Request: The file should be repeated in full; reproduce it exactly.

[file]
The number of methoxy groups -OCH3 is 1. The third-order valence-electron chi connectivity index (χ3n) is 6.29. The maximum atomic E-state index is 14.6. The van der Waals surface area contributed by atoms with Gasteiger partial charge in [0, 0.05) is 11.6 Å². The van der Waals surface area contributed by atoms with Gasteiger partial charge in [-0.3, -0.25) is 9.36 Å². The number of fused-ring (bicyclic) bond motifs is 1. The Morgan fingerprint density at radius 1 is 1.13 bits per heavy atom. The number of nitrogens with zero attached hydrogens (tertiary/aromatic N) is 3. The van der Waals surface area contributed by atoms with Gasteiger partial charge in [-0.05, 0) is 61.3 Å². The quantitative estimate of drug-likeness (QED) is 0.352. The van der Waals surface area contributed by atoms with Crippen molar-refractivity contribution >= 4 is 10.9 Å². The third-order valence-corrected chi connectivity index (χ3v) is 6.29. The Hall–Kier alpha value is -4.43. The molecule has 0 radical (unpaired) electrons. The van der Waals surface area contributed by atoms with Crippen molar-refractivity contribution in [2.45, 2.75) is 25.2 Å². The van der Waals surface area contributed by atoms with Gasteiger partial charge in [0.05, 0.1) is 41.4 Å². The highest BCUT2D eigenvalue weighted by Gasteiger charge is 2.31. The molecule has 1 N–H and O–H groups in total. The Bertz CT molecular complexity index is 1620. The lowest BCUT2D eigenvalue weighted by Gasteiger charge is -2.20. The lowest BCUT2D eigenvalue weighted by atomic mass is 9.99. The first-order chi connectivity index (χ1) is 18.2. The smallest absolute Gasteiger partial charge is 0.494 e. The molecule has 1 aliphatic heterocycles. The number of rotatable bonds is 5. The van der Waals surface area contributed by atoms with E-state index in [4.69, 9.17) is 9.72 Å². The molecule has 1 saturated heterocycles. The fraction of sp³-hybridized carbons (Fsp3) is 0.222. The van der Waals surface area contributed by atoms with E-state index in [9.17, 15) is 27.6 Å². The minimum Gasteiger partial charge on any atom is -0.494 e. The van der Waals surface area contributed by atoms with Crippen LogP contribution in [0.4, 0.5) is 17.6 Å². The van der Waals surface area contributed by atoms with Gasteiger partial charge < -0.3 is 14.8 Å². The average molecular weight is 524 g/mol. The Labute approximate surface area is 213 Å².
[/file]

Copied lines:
The number of methoxy groups -OCH3 is 1. The third-order valence-electron chi connectivity index (χ3n) is 6.29. The maximum atomic E-state index is 14.6. The van der Waals surface area contributed by atoms with Gasteiger partial charge in [0, 0.05) is 11.6 Å². The van der Waals surface area contributed by atoms with Gasteiger partial charge in [-0.3, -0.25) is 9.36 Å². The number of fused-ring (bicyclic) bond motifs is 1. The Morgan fingerprint density at radius 1 is 1.13 bits per heavy atom. The number of nitrogens with zero attached hydrogens (tertiary/aromatic N) is 3. The van der Waals surface area contributed by atoms with Gasteiger partial charge in [-0.05, 0) is 61.3 Å². The quantitative estimate of drug-likeness (QED) is 0.352. The van der Waals surface area contributed by atoms with Crippen molar-refractivity contribution >= 4 is 10.9 Å². The third-order valence-corrected chi connectivity index (χ3v) is 6.29. The Hall–Kier alpha value is -4.43. The molecule has 0 radical (unpaired) electrons. The van der Waals surface area contributed by atoms with Crippen molar-refractivity contribution in [2.45, 2.75) is 25.2 Å². The van der Waals surface area contributed by atoms with Gasteiger partial charge in [0.05, 0.1) is 41.4 Å². The highest BCUT2D eigenvalue weighted by Gasteiger charge is 2.31. The molecule has 1 N–H and O–H groups in total. The Bertz CT molecular complexity index is 1620. The lowest BCUT2D eigenvalue weighted by Gasteiger charge is -2.20. The lowest BCUT2D eigenvalue weighted by atomic mass is 9.99. The first-order chi connectivity index (χ1) is 18.2. The smallest absolute Gasteiger partial charge is 0.494 e. The molecule has 1 aliphatic heterocycles. The number of rotatable bonds is 5. The van der Waals surface area contributed by atoms with E-state index in [4.69, 9.17) is 9.72 Å². The molecule has 1 saturated heterocycles. The fraction of sp³-hybridized carbons (Fsp3) is 0.222. The van der Waals surface area contributed by atoms with E-state index in [9.17, 15) is 27.6 Å². The minimum Gasteiger partial charge on any atom is -0.494 e. The van der Waals surface area contributed by atoms with Crippen LogP contribution in [0.4, 0.5) is 17.6 Å². The van der Waals surface area contributed by atoms with Gasteiger partial charge < -0.3 is 14.8 Å². The average molecular weight is 524 g/mol. The Labute approximate surface area is 213 Å².